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The Sick Thing Is, Flu Sufferers Feel Obligated to Work

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CHICAGO - Expect the flu outbreak to get worse before it gets better. That's the message from the federal Centers for Disease Control and Prevention.

The CDC's Dr. Julie Gerberding said this season's flu bug has reached epidemic proportions and hasn't peaked. Her suggestion for anyone with the flu? Simple. Stay home, turn off the phone, get some rest.

Easy for her to say, hard to do for many employees.

"We all know people feel they will get penalized if they stay home rather than cover their shift," said Karen Martin, manager of infection control for Advocate Christ Hospital in Oak Lawn, Ill. "But we have launched a strong initiative to get our (employees) to stay home if they have flu symptoms. We have put out a computer broadcast and posted materials."

Martin said the hospital's leadership is concerned on two fronts: One, this year's flu outbreak is considered more severe in both terms of individual sickness and collective cases.

Two, there is worry about a SARS resurgence. To that end, Christ Hospital and many others have set up an emergency room entry-point protocol to separate and provide masks for any patients with flu symptoms. Deep, whole-body muscle ache (often severe) is one of the distinguishing factors from a bad cold, along with high fever, extreme exhaustion and sudden headache.

A significant problem for dedicated employees-nurses, for instance-is they don't like to miss work. They feel bad about making co-workers put in longer hours. Most of us can recall a time when we dragged ourselves to an office or workplace to get a job done.

At Christ Hospital, you would be sent home. Managers are seeking out sick workers and sending them to the employee health center. Anyone diagnosed with the flu is sent home.

Staying home in the first place is actually more beneficial to co-workers. You don't spread a communicable flu, which wreaks havoc with work shifts and can spread to workers' families.

Such sensible thinking can be challenged by employee benefits packages. For example, Christ Hospital employees accrue paid time off each month. The more hours they work, the more "PTO" they receive to use any way they please. Employees prefer to use the PTO for vacation or other upright activities, not to groan in bed with the chills.

Some companies offer a certain number of sick days a year (five is typical). In some cases, if employees don't use the sick days, they receive compensation, say, $100, for each day not used.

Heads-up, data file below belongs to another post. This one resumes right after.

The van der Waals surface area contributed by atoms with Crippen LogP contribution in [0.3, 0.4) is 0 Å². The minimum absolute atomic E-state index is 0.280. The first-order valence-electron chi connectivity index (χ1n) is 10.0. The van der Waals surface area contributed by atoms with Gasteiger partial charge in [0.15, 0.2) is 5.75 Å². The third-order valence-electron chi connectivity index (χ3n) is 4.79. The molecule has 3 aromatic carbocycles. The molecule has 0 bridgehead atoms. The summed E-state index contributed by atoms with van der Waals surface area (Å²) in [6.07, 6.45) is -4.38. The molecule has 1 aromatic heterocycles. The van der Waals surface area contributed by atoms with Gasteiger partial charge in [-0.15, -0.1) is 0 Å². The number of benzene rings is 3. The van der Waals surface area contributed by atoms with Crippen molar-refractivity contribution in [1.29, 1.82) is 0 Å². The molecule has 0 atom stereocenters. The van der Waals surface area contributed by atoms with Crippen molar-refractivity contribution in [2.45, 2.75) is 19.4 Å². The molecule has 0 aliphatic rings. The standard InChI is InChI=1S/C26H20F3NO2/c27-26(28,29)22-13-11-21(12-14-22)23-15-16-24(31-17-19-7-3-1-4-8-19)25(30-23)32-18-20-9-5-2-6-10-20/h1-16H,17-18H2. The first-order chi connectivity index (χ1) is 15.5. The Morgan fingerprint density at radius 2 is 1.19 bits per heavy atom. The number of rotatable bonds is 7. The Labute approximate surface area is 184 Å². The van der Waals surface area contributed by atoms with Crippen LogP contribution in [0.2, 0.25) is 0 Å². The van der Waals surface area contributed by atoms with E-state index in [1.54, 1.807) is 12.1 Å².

The idea is to discourage what DePaul University business ethicist Patricia Werhane calls "free riders" who stay home with "a little cough" because they are determined to use all sick days in a calendar year.

"But I think paying people (for not taking sick days) actually encourages people to come work when they should stay home with the flu," said Werhane, head of DePaul's Institute for Business and Professional Ethics.

Werhane said workers' sense of entitlement to sick days is a post-World War II phenomenon. But she said high absenteeism is a sign of other troubles.

"Managers need to be creating work cultures that make people want to come to work," she said. "Companies with high sick-day counts can trace it back to morale problems."

Sometimes a sick employee can take advantage of telecommuting to stay home the extra day or two that many doctors are recommending with the flu. It's still possible to do computer or phone work in your bathrobe.

Trouble is, Werhane said, too many bosses still don't embrace telecommuting. "If your physical body is not there at work, you are considered not working."

Honesty with your boss is the best first step. Provide some details about your flu symptoms (well, not too much), discuss your concerns about appearing to be a slacker. The advantage (warped as it might be) of this year's flu outbreak is that it is more widespread. Bosses likely have some anecdote about flu in their family.

Parents with younger children have statistics they can use. The typical U.S. adult gets about two or three colds each year. The typical U.S. adult with children in primary school or younger gets about six to eight colds per year. Logic says a similar pattern will emerge with the flu. Although hospitals are on full alert for SARS, most local human resource managers are not thinking in such sweeping terms.

"Managers are definitely aware the flu epidemic is worse than normal this year," said Werhane. "But, believe me, if we have a serious threat of SARS, companies would be changing their sick-day policies (to accommodate staying home as a precaution) in a nanosecond."


(c) 2003, Chicago Tribune. Distributed by Knight Ridder/Tribune News Service.

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